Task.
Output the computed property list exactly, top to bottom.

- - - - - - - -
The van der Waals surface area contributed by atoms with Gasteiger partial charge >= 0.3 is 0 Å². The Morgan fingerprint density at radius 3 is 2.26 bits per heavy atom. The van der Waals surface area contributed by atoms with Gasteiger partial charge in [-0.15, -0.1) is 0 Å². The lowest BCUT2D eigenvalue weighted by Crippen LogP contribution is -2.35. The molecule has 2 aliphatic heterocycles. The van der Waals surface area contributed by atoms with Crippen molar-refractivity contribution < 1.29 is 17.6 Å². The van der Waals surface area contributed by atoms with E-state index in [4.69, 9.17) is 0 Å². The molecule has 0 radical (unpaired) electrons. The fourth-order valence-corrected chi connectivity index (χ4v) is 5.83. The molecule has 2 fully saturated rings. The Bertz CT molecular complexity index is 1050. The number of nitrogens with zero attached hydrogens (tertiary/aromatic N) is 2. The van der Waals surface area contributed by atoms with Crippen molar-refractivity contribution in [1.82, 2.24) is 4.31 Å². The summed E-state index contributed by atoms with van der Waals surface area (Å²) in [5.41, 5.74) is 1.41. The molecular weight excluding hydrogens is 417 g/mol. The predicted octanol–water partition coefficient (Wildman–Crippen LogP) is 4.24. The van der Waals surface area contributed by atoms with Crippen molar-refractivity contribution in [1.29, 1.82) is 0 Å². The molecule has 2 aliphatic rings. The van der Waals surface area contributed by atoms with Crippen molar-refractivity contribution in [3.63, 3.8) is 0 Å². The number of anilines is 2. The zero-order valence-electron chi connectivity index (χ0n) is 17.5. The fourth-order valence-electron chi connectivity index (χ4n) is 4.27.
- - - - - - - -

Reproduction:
The van der Waals surface area contributed by atoms with Gasteiger partial charge >= 0.3 is 0 Å². The Morgan fingerprint density at radius 3 is 2.26 bits per heavy atom. The van der Waals surface area contributed by atoms with Gasteiger partial charge in [-0.15, -0.1) is 0 Å². The lowest BCUT2D eigenvalue weighted by Crippen LogP contribution is -2.35. The molecule has 2 aliphatic heterocycles. The van der Waals surface area contributed by atoms with Crippen molar-refractivity contribution < 1.29 is 17.6 Å². The van der Waals surface area contributed by atoms with E-state index in [4.69, 9.17) is 0 Å². The molecule has 0 radical (unpaired) electrons. The fourth-order valence-corrected chi connectivity index (χ4v) is 5.83. The molecule has 2 fully saturated rings. The Bertz CT molecular complexity index is 1050. The number of nitrogens with zero attached hydrogens (tertiary/aromatic N) is 2. The van der Waals surface area contributed by atoms with Crippen molar-refractivity contribution in [1.82, 2.24) is 4.31 Å². The summed E-state index contributed by atoms with van der Waals surface area (Å²) in [5.41, 5.74) is 1.41. The molecular weight excluding hydrogens is 417 g/mol. The predicted octanol–water partition coefficient (Wildman–Crippen LogP) is 4.24. The van der Waals surface area contributed by atoms with Crippen molar-refractivity contribution in [1.29, 1.82) is 0 Å². The molecule has 2 aliphatic rings. The van der Waals surface area contributed by atoms with Crippen molar-refractivity contribution in [3.63, 3.8) is 0 Å². The number of anilines is 2. The zero-order valence-electron chi connectivity index (χ0n) is 17.5. The fourth-order valence-electron chi connectivity index (χ4n) is 4.27.